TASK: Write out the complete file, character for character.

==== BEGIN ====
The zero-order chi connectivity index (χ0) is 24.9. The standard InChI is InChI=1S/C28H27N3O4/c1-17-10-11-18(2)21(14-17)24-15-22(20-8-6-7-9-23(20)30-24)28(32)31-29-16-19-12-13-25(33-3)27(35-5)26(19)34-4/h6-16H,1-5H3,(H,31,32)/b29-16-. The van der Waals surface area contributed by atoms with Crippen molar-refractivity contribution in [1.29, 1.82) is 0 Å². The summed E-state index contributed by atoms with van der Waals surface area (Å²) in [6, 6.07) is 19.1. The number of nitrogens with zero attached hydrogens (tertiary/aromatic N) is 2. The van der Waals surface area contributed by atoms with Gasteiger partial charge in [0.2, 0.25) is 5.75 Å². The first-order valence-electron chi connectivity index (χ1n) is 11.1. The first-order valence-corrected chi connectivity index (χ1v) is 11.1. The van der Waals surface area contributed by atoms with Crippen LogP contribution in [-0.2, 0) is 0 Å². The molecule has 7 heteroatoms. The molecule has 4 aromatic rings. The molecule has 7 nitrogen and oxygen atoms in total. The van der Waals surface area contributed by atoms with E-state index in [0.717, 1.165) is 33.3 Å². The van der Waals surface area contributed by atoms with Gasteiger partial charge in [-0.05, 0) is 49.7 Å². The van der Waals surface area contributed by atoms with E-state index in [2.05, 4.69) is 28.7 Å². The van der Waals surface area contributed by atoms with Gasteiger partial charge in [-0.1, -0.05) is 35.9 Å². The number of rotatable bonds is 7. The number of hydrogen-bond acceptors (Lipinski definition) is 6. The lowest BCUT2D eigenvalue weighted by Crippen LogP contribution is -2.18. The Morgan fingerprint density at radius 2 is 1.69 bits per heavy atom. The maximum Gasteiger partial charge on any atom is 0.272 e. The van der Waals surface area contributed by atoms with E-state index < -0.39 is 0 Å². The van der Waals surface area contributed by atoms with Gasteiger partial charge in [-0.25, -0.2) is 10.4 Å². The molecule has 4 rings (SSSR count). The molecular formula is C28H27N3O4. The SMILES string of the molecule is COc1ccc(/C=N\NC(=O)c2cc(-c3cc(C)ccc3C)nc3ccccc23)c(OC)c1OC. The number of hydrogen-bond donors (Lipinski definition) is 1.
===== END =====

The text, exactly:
The zero-order chi connectivity index (χ0) is 24.9. The standard InChI is InChI=1S/C28H27N3O4/c1-17-10-11-18(2)21(14-17)24-15-22(20-8-6-7-9-23(20)30-24)28(32)31-29-16-19-12-13-25(33-3)27(35-5)26(19)34-4/h6-16H,1-5H3,(H,31,32)/b29-16-. The van der Waals surface area contributed by atoms with Crippen molar-refractivity contribution in [1.29, 1.82) is 0 Å². The summed E-state index contributed by atoms with van der Waals surface area (Å²) in [6, 6.07) is 19.1. The number of nitrogens with zero attached hydrogens (tertiary/aromatic N) is 2. The van der Waals surface area contributed by atoms with Gasteiger partial charge in [0.2, 0.25) is 5.75 Å². The first-order valence-electron chi connectivity index (χ1n) is 11.1. The first-order valence-corrected chi connectivity index (χ1v) is 11.1. The van der Waals surface area contributed by atoms with Crippen LogP contribution in [-0.2, 0) is 0 Å². The molecule has 7 heteroatoms. The molecule has 4 aromatic rings. The molecule has 7 nitrogen and oxygen atoms in total. The van der Waals surface area contributed by atoms with E-state index in [0.717, 1.165) is 33.3 Å². The van der Waals surface area contributed by atoms with Gasteiger partial charge in [-0.05, 0) is 49.7 Å². The van der Waals surface area contributed by atoms with E-state index in [2.05, 4.69) is 28.7 Å². The van der Waals surface area contributed by atoms with Gasteiger partial charge in [-0.1, -0.05) is 35.9 Å². The number of rotatable bonds is 7. The number of hydrogen-bond acceptors (Lipinski definition) is 6. The lowest BCUT2D eigenvalue weighted by Crippen LogP contribution is -2.18. The Morgan fingerprint density at radius 2 is 1.69 bits per heavy atom. The maximum Gasteiger partial charge on any atom is 0.272 e. The van der Waals surface area contributed by atoms with E-state index < -0.39 is 0 Å². The van der Waals surface area contributed by atoms with Gasteiger partial charge in [-0.25, -0.2) is 10.4 Å². The molecule has 4 rings (SSSR count). The molecular formula is C28H27N3O4. The SMILES string of the molecule is COc1ccc(/C=N\NC(=O)c2cc(-c3cc(C)ccc3C)nc3ccccc23)c(OC)c1OC. The number of hydrogen-bond donors (Lipinski definition) is 1.